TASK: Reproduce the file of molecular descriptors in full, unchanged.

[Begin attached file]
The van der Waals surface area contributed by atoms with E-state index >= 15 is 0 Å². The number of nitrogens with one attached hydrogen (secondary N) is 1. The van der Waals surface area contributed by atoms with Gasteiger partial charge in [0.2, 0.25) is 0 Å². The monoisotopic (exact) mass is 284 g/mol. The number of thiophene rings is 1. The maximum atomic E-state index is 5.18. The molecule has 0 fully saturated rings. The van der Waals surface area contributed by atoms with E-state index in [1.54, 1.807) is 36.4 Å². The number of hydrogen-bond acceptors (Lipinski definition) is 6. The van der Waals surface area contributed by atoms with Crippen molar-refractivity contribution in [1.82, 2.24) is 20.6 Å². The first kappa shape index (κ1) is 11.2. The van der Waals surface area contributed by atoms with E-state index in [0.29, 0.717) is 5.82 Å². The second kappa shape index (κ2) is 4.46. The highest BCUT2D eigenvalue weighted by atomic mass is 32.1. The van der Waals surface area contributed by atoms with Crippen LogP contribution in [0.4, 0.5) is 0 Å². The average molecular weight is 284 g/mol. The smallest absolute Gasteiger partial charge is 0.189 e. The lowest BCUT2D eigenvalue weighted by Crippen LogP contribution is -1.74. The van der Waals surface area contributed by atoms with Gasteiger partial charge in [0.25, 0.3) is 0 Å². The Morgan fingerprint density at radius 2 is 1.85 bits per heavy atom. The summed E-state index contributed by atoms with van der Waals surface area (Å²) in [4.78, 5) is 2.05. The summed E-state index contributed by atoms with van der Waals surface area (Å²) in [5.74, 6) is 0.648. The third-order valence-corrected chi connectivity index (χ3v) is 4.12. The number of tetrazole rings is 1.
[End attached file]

The van der Waals surface area contributed by atoms with E-state index >= 15 is 0 Å². The number of nitrogens with one attached hydrogen (secondary N) is 1. The van der Waals surface area contributed by atoms with Gasteiger partial charge in [0.2, 0.25) is 0 Å². The monoisotopic (exact) mass is 284 g/mol. The number of thiophene rings is 1. The maximum atomic E-state index is 5.18. The molecule has 0 fully saturated rings. The van der Waals surface area contributed by atoms with E-state index in [1.54, 1.807) is 36.4 Å². The number of hydrogen-bond acceptors (Lipinski definition) is 6. The van der Waals surface area contributed by atoms with Crippen molar-refractivity contribution in [1.82, 2.24) is 20.6 Å². The first kappa shape index (κ1) is 11.2. The van der Waals surface area contributed by atoms with E-state index in [0.29, 0.717) is 5.82 Å². The second kappa shape index (κ2) is 4.46. The highest BCUT2D eigenvalue weighted by atomic mass is 32.1. The van der Waals surface area contributed by atoms with Crippen LogP contribution in [0.4, 0.5) is 0 Å². The average molecular weight is 284 g/mol. The smallest absolute Gasteiger partial charge is 0.189 e. The lowest BCUT2D eigenvalue weighted by Crippen LogP contribution is -1.74. The van der Waals surface area contributed by atoms with Gasteiger partial charge in [0.25, 0.3) is 0 Å². The Morgan fingerprint density at radius 2 is 1.85 bits per heavy atom. The summed E-state index contributed by atoms with van der Waals surface area (Å²) in [4.78, 5) is 2.05. The summed E-state index contributed by atoms with van der Waals surface area (Å²) in [5.74, 6) is 0.648. The third-order valence-corrected chi connectivity index (χ3v) is 4.12. The number of tetrazole rings is 1.